Writers as Witness: Why Local Journalism Matters
In May 2018, five immigrant children died in a fire in a sub-standard housing complex in Greensboro. The complex was owned by a realty company known to rent uninhabitable apartments without water or heat to immigrants or the disadvantaged. Spurred, in part, by this tragedy, local media began investigating housing in the Triad.
Other local journalists have been reporting on the rise of White Nationalism in North Carolina, the removal of Civil War statues, the increased visibility of the KKK and other neo-Nazi groups, and the continuing debate over history versus heritage.
PEN America has collaborated with Scuppernong Books and Greensboro Bound to bring these journalists together to discuss their work in local media. In a shifting, and sometimes precarious media landscape, how does local journalism work, who does it, and can it inspire change? In this conversation, the focus is on local reporting of housing issues in 2019.
Jeffrey Billman, Executive Editor, Indy Week, Raleigh-Durham
Indy Week is a tabloid style weekly and has been instrumental in covering the conflicts over Confederate Statues in the Raleigh-Durham area, the rise of White Nationalism in the State, as well as music, art, and culture in the Triangle area. Indy Week was founded in 1983.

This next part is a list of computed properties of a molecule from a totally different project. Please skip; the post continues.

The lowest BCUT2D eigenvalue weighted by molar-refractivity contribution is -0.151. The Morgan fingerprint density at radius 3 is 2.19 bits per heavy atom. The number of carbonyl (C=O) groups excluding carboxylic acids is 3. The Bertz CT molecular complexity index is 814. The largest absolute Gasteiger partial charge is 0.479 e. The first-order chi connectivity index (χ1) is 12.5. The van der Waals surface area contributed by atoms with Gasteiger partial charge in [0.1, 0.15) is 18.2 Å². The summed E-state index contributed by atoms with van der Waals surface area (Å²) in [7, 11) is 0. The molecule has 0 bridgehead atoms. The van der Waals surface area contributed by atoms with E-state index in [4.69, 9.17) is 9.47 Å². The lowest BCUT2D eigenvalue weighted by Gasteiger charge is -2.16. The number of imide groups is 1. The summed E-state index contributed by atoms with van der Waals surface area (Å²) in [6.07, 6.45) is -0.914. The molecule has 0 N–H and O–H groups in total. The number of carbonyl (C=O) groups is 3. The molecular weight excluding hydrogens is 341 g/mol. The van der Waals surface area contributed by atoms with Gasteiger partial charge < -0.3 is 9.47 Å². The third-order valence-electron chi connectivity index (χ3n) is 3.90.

Phoebe Zerwick, Freelance Journalist, Faculty, Wake Forest University
Phoebe has over twenty years of experience as an investigative reporter, narrative writer, and newspaper editor. In 2003, she wrote an eight-part investigative for the Winston Salem Journal about the wrongful conviction for murder of Darryl Hunt. A month after the story ran, DNA evidence led to Hunt’s release. She currently directs the Journalism Program at Wake Forest University.
Jordan Green, Senior Editor, Triad City Beat
Jordan Green has covered the Greensboro Housing issues, as well as ongoing stories on White Nationalism and Greensboro policing issues for Triad City Beat, a tabloid style weekly in Greensboro. He has also published stories in The Guardian, among others. Triad City Beat was founded in 2014.
Bethany Chafin, Reporter, WFDD, NPR affiliate, Winston Salem
In 2019, WFDD, in a collaboration with the Carolina Data Desk at the UNC School of Media and Journalism and Wake Forest University’s journalism program, produced a multi-part radio series on Housing Issues in the Triad.